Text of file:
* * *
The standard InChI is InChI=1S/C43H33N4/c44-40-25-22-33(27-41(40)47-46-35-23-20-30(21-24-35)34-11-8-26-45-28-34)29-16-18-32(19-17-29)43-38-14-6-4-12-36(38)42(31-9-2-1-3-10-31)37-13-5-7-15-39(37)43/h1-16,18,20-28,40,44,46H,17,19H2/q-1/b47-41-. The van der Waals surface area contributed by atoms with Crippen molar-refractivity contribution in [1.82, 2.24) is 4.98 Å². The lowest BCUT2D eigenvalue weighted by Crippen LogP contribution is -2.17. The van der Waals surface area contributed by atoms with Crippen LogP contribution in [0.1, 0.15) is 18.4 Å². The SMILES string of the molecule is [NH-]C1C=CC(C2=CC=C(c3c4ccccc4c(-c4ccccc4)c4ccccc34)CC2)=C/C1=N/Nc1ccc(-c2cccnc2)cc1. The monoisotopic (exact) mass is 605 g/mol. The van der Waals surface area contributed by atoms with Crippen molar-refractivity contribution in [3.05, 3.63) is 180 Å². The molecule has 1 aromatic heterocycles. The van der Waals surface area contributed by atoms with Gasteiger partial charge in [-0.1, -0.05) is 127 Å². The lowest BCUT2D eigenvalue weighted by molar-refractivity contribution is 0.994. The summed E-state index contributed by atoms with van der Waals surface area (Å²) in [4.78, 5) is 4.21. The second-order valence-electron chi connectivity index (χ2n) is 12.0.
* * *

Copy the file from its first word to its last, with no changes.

The standard InChI is InChI=1S/C43H33N4/c44-40-25-22-33(27-41(40)47-46-35-23-20-30(21-24-35)34-11-8-26-45-28-34)29-16-18-32(19-17-29)43-38-14-6-4-12-36(38)42(31-9-2-1-3-10-31)37-13-5-7-15-39(37)43/h1-16,18,20-28,40,44,46H,17,19H2/q-1/b47-41-. The van der Waals surface area contributed by atoms with Crippen molar-refractivity contribution in [1.82, 2.24) is 4.98 Å². The lowest BCUT2D eigenvalue weighted by Crippen LogP contribution is -2.17. The van der Waals surface area contributed by atoms with Crippen LogP contribution in [0.1, 0.15) is 18.4 Å². The SMILES string of the molecule is [NH-]C1C=CC(C2=CC=C(c3c4ccccc4c(-c4ccccc4)c4ccccc34)CC2)=C/C1=N/Nc1ccc(-c2cccnc2)cc1. The monoisotopic (exact) mass is 605 g/mol. The van der Waals surface area contributed by atoms with Crippen molar-refractivity contribution in [3.05, 3.63) is 180 Å². The molecule has 1 aromatic heterocycles. The van der Waals surface area contributed by atoms with Gasteiger partial charge in [-0.1, -0.05) is 127 Å². The lowest BCUT2D eigenvalue weighted by molar-refractivity contribution is 0.994. The summed E-state index contributed by atoms with van der Waals surface area (Å²) in [4.78, 5) is 4.21. The second-order valence-electron chi connectivity index (χ2n) is 12.0.